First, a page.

Will 90 Day Trial Periods survive the Labour Government?

 

In the past 90 Day Trial Periods have been utilised by Employers to assess an Employee’s suitability for the position in which they have been appointed. However, with a change of Government the question then arises as to whether these 90 Day Trial Periods will still be permitted.

It is commonly accepted that the Labour Party, and the Unions, are not the biggest supporters of the 90 Day Trial Provisions currently in place and as such the new Government is proposing to make changes to the way in which these operate.

Currently, if an Employee is terminated under the 90 day trial period provisions they have no right to lodge a personal grievance against the Employer except where the Employer waives this provision, or if there has been some form of alleged discrimination or harassment. Under the new Government however, it appears that long gone will be the days where an Employee cannot lodge a personal grievance under the 90 Day Trial Provisions.

The Government is proposing that an Employee will be able to lodge a personal grievance against an Employer if their employment is terminated under the 90 Day Trial Period. Once a personal grievance is lodged an independent Referee will be appointed to determine whether the dismissal was justified in all of the surrounding circumstances. If the Referee determines that the dismissal was unjustified, then they may have the ability to fine the Employer up to $5,000.00 for the unjustified dismissal. Not only do Referees have the ability to fine Employers, all of their decisions will be binding and there will be no right of appeal! To top this off, it appears that the process will be conducted without representatives being permitted.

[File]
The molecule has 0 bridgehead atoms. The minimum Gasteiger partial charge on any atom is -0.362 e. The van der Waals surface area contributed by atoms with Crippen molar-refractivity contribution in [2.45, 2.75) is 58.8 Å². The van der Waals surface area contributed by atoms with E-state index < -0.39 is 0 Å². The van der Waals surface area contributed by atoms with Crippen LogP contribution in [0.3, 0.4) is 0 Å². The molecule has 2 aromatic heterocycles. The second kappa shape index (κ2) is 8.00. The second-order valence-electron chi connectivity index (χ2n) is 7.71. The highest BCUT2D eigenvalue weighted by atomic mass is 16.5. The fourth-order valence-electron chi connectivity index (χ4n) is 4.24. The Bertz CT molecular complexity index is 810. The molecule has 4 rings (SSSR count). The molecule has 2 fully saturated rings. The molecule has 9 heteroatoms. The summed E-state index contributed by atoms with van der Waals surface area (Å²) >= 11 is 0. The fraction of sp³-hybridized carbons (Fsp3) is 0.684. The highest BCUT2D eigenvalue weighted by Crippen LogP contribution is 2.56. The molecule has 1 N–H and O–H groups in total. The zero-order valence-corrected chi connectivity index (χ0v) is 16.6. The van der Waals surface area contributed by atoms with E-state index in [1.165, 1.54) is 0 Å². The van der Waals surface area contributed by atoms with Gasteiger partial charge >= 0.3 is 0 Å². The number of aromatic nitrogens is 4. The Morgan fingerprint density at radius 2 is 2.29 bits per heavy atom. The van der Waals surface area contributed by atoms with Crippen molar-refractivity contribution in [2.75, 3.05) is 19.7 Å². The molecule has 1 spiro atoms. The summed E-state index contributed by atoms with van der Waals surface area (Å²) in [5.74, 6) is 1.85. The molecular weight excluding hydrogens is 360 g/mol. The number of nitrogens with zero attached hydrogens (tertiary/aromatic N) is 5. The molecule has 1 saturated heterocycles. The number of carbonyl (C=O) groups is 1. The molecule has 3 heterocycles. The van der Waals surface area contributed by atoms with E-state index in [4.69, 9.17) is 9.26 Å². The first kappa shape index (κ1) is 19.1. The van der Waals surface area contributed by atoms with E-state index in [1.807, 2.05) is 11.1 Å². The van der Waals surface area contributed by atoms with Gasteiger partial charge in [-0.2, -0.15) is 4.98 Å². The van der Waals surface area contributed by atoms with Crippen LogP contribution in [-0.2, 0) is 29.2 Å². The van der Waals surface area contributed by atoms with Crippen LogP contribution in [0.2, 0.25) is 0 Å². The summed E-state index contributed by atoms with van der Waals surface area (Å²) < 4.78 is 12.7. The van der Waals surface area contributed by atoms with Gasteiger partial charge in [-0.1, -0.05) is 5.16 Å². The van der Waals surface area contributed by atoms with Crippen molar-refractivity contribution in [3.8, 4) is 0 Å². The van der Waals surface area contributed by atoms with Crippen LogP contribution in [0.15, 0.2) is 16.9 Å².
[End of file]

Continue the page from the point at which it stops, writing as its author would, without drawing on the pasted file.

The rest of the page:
Such changes to the way that 90 Day Trial Periods operate will take away an Employer’s desire to utilise these methods to assess an Employee’s suitability for a role within their company. If the Government successfully implements these changes into legislation then we predict that the use of probationary periods will become more common in the Employment field.

 

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